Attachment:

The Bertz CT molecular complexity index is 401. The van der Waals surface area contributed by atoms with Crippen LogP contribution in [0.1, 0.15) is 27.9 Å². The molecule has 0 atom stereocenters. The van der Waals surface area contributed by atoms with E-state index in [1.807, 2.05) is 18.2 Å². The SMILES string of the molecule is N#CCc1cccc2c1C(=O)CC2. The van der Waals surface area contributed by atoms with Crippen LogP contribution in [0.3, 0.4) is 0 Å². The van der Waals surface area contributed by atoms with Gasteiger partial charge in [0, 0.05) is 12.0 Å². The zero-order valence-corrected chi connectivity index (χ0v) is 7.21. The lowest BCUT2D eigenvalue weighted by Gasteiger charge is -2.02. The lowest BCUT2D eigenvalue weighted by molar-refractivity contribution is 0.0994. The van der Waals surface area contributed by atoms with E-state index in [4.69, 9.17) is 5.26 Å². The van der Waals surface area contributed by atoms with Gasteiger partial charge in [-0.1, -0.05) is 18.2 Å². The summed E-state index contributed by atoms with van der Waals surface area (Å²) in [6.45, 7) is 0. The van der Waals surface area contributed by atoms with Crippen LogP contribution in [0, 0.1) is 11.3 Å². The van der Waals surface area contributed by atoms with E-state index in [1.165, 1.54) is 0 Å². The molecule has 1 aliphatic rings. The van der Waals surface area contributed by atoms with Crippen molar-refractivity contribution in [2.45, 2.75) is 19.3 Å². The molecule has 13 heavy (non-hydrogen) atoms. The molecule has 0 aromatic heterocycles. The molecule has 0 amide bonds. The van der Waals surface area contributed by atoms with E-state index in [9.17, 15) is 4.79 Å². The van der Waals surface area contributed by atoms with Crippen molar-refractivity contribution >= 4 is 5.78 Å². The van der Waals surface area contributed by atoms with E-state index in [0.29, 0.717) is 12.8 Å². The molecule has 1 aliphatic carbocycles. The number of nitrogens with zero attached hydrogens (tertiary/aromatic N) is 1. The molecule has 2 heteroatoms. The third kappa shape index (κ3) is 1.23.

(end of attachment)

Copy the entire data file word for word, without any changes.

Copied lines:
The Bertz CT molecular complexity index is 401. The van der Waals surface area contributed by atoms with Crippen LogP contribution in [0.1, 0.15) is 27.9 Å². The molecule has 0 atom stereocenters. The van der Waals surface area contributed by atoms with E-state index in [1.807, 2.05) is 18.2 Å². The SMILES string of the molecule is N#CCc1cccc2c1C(=O)CC2. The van der Waals surface area contributed by atoms with Crippen LogP contribution in [0.3, 0.4) is 0 Å². The van der Waals surface area contributed by atoms with Gasteiger partial charge in [0, 0.05) is 12.0 Å². The zero-order valence-corrected chi connectivity index (χ0v) is 7.21. The lowest BCUT2D eigenvalue weighted by Gasteiger charge is -2.02. The lowest BCUT2D eigenvalue weighted by molar-refractivity contribution is 0.0994. The van der Waals surface area contributed by atoms with E-state index in [4.69, 9.17) is 5.26 Å². The van der Waals surface area contributed by atoms with Gasteiger partial charge in [-0.1, -0.05) is 18.2 Å². The summed E-state index contributed by atoms with van der Waals surface area (Å²) in [6.45, 7) is 0. The van der Waals surface area contributed by atoms with Crippen LogP contribution in [0, 0.1) is 11.3 Å². The van der Waals surface area contributed by atoms with E-state index in [1.165, 1.54) is 0 Å². The molecule has 1 aliphatic rings. The van der Waals surface area contributed by atoms with Crippen molar-refractivity contribution in [2.45, 2.75) is 19.3 Å². The molecule has 13 heavy (non-hydrogen) atoms. The molecule has 0 aromatic heterocycles. The molecule has 0 amide bonds. The van der Waals surface area contributed by atoms with E-state index in [9.17, 15) is 4.79 Å². The van der Waals surface area contributed by atoms with Crippen molar-refractivity contribution >= 4 is 5.78 Å². The van der Waals surface area contributed by atoms with E-state index in [0.29, 0.717) is 12.8 Å². The molecule has 1 aliphatic carbocycles. The number of nitrogens with zero attached hydrogens (tertiary/aromatic N) is 1. The molecule has 2 heteroatoms. The third kappa shape index (κ3) is 1.23.